Do we perceive natural kind properties?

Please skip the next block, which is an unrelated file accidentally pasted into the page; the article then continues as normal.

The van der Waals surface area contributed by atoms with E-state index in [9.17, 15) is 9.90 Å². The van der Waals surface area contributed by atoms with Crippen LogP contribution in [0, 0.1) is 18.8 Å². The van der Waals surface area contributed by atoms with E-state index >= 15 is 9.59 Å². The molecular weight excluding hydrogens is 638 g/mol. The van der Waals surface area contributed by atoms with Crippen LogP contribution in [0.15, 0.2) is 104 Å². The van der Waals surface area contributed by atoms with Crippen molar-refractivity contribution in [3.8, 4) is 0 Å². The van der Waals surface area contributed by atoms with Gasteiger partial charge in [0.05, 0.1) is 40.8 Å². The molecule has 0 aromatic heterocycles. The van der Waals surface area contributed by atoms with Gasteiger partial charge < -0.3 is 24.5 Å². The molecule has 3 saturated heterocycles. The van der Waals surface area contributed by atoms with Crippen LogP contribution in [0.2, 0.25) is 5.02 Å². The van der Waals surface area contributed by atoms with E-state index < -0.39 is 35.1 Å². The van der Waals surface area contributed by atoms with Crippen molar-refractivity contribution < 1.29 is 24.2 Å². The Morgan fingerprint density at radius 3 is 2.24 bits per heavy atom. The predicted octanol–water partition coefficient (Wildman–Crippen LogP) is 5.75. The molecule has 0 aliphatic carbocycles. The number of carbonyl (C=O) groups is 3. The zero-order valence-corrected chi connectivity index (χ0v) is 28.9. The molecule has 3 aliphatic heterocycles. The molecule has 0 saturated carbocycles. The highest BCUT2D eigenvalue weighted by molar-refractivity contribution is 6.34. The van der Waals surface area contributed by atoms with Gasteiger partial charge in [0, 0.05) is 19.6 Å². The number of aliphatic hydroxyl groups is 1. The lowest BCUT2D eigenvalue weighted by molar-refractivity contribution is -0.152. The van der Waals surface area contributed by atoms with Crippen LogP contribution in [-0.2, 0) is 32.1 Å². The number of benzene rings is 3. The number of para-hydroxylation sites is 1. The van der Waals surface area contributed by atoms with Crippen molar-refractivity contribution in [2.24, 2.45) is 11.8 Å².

Philos Stud (2013) 162:3542 DOI 10.1007/s11098-012-9985-5 Berit Brogaard Published online: 25 July 2012 Ó Springer Science+Business Media B.V. 2012 I respond to three arguments aimed at establishing that natural kind properties occur in the experiential content of visual experience: the argument from phenomenal difference, the argument from mandatory seeing, and the argument from associative agnosia. I conclude with a simple argument against the view that natural kind properties occur in the experiential content of visual experience. 1 High-level properties There are lots of properties which human beings cannot visually detect. As a matter of necessity, (normal) human beings cannot visually detect a range of sensory lowlevel properties detectable by other sense modalities. I cannot visually detect the coldness of ice cream, the sweetness of strawberries, the softness of your skin, or the pitch of your voice. And, as a matter of contingent fact, (normal) human beings cannot visually detect low-level properties instantiated exclusively by very large objects, very small objects and objects very far away. Assuming that no other object on earth is shaped just like Utah, we could not visually detect the shape of Utah prior to the invention of modern technology. Which properties can we consciously
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